How much protein do you need?

20 April 2017 by
First published: 17 September 2016

What is protein? And how much protein do you need?

Protein is an essential dietary nutrient that helps the body grow and repair. It’s incredibly important, as it enables us to function and lead a healthy life.

If you’re a regular gym-goer or someone who exercises often, you are probably aware that you need slightly more protein than someone who doesn’t partake in exercise. But the exact amount of protein can vary depending on a number of things, including: your training goals and focus, current bodyweight, age, exercise intensity, exercise frequency and exercise duration.

Your protein needs

The RDA (Recommended Dietary Allowance) for protein is 0.8g per kilogram of bodyweight. So, if I weigh 70kg then according to this formula my daily needs would be 56g per day. But my issue with this amount is it is too low for someone who trains at a moderate intensity three to four times per week. Protein needs to be increased during times of growth and stress, and exercise is an external stressor being placed upon the body.

As stated above, there are so many different factors to consider and every individual’s requirements may differ, but a general guide for someone who trains could be anywhere from 1.2g to 2.0g per kilogram of bodyweight.

My advice to you, would be to track your protein intake and monitor a number of things, including: sleep, recovery, performance and are you reaching your goals? If you are struggling with these things, then increasing your protein may be an important factor that could be addressed.

Below are some more accurate daily protein requirements, based on energy expenditure:

  • For an endurance athlete: 1.2-1.4g per kilogram of body weight per day.
  • For a strength and power athlete: 1.6-1.8g per kilogram of body weight per day.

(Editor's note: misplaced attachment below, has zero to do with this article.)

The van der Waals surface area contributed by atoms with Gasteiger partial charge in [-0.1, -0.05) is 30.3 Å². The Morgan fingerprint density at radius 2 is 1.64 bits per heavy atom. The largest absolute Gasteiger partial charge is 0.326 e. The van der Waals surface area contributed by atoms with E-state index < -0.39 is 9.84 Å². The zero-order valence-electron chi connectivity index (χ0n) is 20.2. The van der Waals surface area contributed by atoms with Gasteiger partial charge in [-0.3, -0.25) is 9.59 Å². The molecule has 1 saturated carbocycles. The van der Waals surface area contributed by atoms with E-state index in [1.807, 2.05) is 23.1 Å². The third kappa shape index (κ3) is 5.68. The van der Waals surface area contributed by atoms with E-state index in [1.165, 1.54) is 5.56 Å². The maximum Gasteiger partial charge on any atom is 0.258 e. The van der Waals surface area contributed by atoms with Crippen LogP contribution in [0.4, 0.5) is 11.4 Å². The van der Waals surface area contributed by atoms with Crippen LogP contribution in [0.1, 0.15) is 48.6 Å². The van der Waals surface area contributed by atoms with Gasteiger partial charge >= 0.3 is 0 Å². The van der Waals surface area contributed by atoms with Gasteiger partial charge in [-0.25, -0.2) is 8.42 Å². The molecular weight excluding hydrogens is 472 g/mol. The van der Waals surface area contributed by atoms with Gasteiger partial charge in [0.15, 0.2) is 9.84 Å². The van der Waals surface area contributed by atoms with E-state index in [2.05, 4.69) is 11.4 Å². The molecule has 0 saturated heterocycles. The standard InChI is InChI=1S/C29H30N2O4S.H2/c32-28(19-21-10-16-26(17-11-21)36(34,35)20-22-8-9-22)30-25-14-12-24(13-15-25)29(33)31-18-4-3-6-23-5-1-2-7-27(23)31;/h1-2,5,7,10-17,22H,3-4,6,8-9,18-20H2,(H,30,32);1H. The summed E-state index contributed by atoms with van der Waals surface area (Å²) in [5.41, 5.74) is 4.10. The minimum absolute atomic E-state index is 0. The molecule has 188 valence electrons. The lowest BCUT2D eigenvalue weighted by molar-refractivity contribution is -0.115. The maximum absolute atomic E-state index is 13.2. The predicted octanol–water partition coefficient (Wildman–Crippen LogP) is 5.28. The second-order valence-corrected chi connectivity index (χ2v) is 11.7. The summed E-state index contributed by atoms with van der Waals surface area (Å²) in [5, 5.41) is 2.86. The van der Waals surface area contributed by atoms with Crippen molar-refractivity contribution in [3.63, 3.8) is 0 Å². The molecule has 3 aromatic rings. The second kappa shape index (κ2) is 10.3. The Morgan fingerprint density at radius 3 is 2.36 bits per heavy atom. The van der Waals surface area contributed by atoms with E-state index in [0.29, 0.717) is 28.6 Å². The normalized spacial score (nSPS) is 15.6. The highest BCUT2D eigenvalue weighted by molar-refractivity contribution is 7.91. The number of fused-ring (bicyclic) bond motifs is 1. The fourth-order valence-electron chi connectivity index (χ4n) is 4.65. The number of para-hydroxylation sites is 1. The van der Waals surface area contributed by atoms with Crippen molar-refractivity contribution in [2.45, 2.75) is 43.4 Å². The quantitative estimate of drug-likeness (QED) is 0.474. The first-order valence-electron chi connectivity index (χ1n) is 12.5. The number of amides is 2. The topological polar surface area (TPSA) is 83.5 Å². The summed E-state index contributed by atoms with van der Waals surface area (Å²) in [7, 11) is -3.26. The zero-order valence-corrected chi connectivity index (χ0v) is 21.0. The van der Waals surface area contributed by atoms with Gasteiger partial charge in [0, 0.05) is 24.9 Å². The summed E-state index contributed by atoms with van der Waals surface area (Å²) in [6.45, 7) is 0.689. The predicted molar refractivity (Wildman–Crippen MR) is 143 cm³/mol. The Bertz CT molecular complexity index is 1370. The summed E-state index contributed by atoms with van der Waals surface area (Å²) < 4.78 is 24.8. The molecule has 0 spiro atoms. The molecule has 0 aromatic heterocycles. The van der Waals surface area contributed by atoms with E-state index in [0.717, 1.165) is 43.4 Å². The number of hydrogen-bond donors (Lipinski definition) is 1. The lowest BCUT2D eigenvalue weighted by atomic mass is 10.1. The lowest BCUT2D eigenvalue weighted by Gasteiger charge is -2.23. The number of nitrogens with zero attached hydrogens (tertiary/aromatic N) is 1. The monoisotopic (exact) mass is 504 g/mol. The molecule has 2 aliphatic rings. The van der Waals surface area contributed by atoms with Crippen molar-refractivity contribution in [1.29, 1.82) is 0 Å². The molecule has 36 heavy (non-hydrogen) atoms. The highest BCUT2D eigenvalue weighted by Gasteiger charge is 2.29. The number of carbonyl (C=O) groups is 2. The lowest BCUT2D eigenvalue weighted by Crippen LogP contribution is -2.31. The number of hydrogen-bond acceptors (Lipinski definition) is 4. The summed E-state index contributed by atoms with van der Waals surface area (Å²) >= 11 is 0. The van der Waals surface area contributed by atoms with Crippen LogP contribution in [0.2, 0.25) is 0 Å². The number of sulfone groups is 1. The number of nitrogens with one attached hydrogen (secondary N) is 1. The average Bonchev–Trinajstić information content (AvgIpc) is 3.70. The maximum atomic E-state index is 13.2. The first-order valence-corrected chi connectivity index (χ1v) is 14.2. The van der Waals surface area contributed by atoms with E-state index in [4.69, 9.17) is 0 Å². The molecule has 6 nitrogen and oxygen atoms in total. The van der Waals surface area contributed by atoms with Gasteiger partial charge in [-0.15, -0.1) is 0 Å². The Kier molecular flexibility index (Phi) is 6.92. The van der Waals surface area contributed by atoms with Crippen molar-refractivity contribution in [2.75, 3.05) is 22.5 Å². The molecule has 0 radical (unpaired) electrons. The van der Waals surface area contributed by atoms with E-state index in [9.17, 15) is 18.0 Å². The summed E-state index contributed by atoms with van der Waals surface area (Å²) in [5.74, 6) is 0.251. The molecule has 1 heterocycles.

• Athletes on a weight gain program: 1.8-2.0g per kilogram of body weight per day.

Using the above figures, a 70kg male or female athlete would require around 125-140g of protein per day to deal with the demands of their training.

To put that into context, there is roughly 25g of protein in a chicken breast and 28g of protein in a tin of tuna. To hit the target of up to 140g per day, then you may struggle to eat that much food to hit your daily requirements.

An extra protein hit

It’s always best to get your protein from a variety of different natural foods, but if you simply can’t get enough food on board, protein shakes can be a useful tool. They can contain the same amount of protein as the chicken breast or tin of tuna, are very convenient and can also taste great.

A couple of key things to look out for when choosing the correct shake is: the overall protein content, the amino acid profile and the bio availability (how well it passes through your digestive system). The protein in these shakes can come in a number of different forms such as: whey, casein, soy, pea, hemp and egg protein.

But if you’re not keen on shakes, then good sources of protein you can get through food include: fish and seafood, white-meat poultry, milk, cheese and yoghurt, eggs, beans, chickpeas, lentils, soya and lean beef.

So now you know…